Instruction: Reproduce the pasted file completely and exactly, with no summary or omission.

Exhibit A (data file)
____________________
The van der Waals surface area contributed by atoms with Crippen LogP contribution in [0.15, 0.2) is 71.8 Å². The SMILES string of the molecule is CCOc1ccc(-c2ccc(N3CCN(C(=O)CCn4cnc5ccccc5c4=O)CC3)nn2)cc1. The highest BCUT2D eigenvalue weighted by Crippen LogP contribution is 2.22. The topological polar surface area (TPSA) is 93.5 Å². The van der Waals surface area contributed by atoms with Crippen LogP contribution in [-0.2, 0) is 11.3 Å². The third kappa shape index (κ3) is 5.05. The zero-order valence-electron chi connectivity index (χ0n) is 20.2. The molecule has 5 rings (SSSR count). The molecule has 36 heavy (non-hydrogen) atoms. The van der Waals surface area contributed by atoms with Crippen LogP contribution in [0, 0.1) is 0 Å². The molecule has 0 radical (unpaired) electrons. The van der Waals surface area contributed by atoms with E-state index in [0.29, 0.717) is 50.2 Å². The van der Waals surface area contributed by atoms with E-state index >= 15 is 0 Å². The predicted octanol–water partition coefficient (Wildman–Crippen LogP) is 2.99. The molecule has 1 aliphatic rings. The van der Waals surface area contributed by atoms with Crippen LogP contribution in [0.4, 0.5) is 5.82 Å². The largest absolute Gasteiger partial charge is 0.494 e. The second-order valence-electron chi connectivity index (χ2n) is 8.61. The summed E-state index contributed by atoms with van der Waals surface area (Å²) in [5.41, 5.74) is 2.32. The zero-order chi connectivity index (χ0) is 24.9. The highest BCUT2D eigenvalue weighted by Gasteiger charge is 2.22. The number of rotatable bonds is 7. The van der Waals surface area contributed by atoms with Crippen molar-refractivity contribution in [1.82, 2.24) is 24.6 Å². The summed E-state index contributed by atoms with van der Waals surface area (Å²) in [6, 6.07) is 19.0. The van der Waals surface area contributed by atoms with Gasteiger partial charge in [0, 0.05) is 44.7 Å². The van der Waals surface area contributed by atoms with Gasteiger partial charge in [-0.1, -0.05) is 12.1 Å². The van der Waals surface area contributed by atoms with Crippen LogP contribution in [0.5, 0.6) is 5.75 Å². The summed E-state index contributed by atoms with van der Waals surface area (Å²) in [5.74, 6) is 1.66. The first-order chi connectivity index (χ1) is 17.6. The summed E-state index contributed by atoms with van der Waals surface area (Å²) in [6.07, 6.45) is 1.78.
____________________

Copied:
The van der Waals surface area contributed by atoms with Crippen LogP contribution in [0.15, 0.2) is 71.8 Å². The SMILES string of the molecule is CCOc1ccc(-c2ccc(N3CCN(C(=O)CCn4cnc5ccccc5c4=O)CC3)nn2)cc1. The highest BCUT2D eigenvalue weighted by Crippen LogP contribution is 2.22. The topological polar surface area (TPSA) is 93.5 Å². The van der Waals surface area contributed by atoms with Crippen LogP contribution in [-0.2, 0) is 11.3 Å². The third kappa shape index (κ3) is 5.05. The zero-order valence-electron chi connectivity index (χ0n) is 20.2. The molecule has 5 rings (SSSR count). The molecule has 36 heavy (non-hydrogen) atoms. The van der Waals surface area contributed by atoms with Crippen LogP contribution in [0, 0.1) is 0 Å². The molecule has 0 radical (unpaired) electrons. The van der Waals surface area contributed by atoms with E-state index in [0.29, 0.717) is 50.2 Å². The van der Waals surface area contributed by atoms with E-state index >= 15 is 0 Å². The predicted octanol–water partition coefficient (Wildman–Crippen LogP) is 2.99. The molecule has 1 aliphatic rings. The van der Waals surface area contributed by atoms with Crippen LogP contribution in [0.4, 0.5) is 5.82 Å². The largest absolute Gasteiger partial charge is 0.494 e. The second-order valence-electron chi connectivity index (χ2n) is 8.61. The summed E-state index contributed by atoms with van der Waals surface area (Å²) in [5.41, 5.74) is 2.32. The zero-order chi connectivity index (χ0) is 24.9. The highest BCUT2D eigenvalue weighted by Gasteiger charge is 2.22. The number of rotatable bonds is 7. The van der Waals surface area contributed by atoms with Crippen molar-refractivity contribution in [1.82, 2.24) is 24.6 Å². The summed E-state index contributed by atoms with van der Waals surface area (Å²) in [6, 6.07) is 19.0. The van der Waals surface area contributed by atoms with Gasteiger partial charge in [0, 0.05) is 44.7 Å². The van der Waals surface area contributed by atoms with Gasteiger partial charge in [-0.1, -0.05) is 12.1 Å². The van der Waals surface area contributed by atoms with Crippen LogP contribution in [0.5, 0.6) is 5.75 Å². The summed E-state index contributed by atoms with van der Waals surface area (Å²) in [5.74, 6) is 1.66. The first-order chi connectivity index (χ1) is 17.6. The summed E-state index contributed by atoms with van der Waals surface area (Å²) in [6.07, 6.45) is 1.78.